You can pull off a patriotic color scheme without being kitsch. Try hints of red with a pretty blue backdrop. Use natural linen instead of bright white.
Bonus Tip! Hide the flat screen. The painting above the fireplace can be rolled along the galvanized metal track, revealing a television.
Fake a Tall Ceiling
Ceilings look taller when the baseboard and crown molding are the same color as the wall.
Get Inspired by a Favorite Textile
Use a fabric pattern to inspire the color scheme and style of your room. The fabric on these armchairs pulls together the tones of this living room.
Create a Keeping Room
Since guests typically gather in the kitchen, a keeping room is ideal for overflow and comfort. Keep your furniture comfortable and durable-it is sure to be the most used in your home.
Display Your Collection to Advantage
If you have a lot of collections, always keep the base neutral so your displays won’t overwhelm the space. Here, a collection of turquoise lighting elements stands out against the cream walls and plays off of the colors in the large painting.
Create a Conversation Corner
If you have space, create a separate, more intimate seating area in your living room for quiet conversations.
Slipcover in Style
Ready for a change? Washable slipcovers in lighthearted new fabrics perk up old upholstery.
Choose a Sunny Palette
Crisp whites combined with punches of bright colors immediately transport you to the coast. In this living room, aqua accents in the pillows, throw, and rug mimic the ocean’s dazzling blues, and the pops of bright orange are inspired by the magnificent hues of the setting sun. Whitewashed horizontal shiplap planking evokes the feel of old Gulf-front beach houses.
Buy the Whole Bolt
Inspiration for this design struck in the form of a 30-yard bolt of black-and-white- hound’s-tooth fabric that was on sale for an amazing $30. Even after the window treatments, upholstery, and pillows there was plenty of leftover fabric to be used down the road as seat cushions on new finds, lampshades, and even place mats or a tablecloth.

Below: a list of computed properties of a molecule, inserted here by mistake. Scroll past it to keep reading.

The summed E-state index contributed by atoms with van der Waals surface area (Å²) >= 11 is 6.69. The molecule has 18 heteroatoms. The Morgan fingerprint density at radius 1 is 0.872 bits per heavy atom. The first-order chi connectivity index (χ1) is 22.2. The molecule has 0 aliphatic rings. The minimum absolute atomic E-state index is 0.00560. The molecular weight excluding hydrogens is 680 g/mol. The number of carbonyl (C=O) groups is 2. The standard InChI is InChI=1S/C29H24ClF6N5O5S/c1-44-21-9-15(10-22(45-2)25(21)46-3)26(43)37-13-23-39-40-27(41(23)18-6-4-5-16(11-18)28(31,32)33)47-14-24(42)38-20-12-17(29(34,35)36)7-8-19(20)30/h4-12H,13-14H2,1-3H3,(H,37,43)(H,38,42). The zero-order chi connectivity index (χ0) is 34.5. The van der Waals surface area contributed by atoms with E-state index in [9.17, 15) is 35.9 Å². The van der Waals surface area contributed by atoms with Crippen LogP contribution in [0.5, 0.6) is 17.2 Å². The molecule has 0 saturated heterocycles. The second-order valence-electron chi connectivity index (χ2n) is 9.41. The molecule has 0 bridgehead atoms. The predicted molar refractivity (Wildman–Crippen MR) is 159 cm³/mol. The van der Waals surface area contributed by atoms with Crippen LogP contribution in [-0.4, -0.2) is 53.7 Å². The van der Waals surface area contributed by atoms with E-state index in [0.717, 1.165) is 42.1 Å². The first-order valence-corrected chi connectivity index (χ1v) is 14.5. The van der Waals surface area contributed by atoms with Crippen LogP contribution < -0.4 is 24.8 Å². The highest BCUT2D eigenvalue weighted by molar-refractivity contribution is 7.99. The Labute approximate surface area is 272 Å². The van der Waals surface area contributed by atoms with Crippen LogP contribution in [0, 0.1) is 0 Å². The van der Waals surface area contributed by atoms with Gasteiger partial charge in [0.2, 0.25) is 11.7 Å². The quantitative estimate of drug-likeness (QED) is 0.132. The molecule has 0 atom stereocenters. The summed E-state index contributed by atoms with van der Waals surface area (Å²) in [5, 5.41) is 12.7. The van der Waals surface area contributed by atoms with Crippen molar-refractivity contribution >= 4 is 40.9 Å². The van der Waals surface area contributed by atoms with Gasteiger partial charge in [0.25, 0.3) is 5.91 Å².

Asymmetrical arrangements can be intimidating, but formal symmetry is easy to pull off and adds a calm balance to a room. The simple arrangement above this fireplace is clean and elegant.
Layer a variety of patterned rugs over a neutral sisal rug covering for an exciting floor treatment.
Add Architectural Interest
Add architectural interest to your living room with a ceiling treatment. The coffered ceiling in the room creates a striking structural feature to the space.
Create a Cozy Spot for Reading
This armchair is re-covered in a botanical print fabric. The legs are painted white to lighten the visual weight of the piece. Tucked into a corner of the living room and paired with a set of nesting tables, the chair is a perfect spot for reading.
Mix Lights and Darks
Decorating is not like doing the laundry. Lights and darks go together just fine. In fact, they’re made for each other in this living room connected by a large cased opening.
Open Up Your Living Space
Although less than 2,500 square feet, this cottage feels larger because of the homeowners’ clever decision to open up and connect the main living spaces. The family room is also vaulted to reveal the loft space above―yet another way of providing extra volume to a relatively modest space.
Mix, Don't Match
This homeowner bucked the “matchy, matchy” rule by placing different end tables and lamps on either side of the sofa in her living room. The mismatch works because, even though one table is a white Asian-inspired look and the other is a black step-like design, both tables are the same height. A sleek brass reading lamp pairs nicely with the simple white table, while a large silver-leaf table lamp fits with the more substantial black table.
White Wash the Walls
These homeowners wanted to let their guests be the color to their space, so they painted all of the background surfaces, including the brick fireplace, a clean shade of white. A vintage advertisement and an Arkansas license plate hang on the wall. The casual furniture is covered in washable slipcovers for easy cleanup when inevitable spills happen.
Play Up Your Favorite Color, but Keep the Base Neutral
If you’re a frequent redecorator, keep the base neutral in order to let accessories really shine. White or off-white walls and slipcovers stay the same even as this homeowner flirts with new obsessions. She tires quickly of things, and has gone through phases with several different colors, so she tries to change things up with pillows and throws.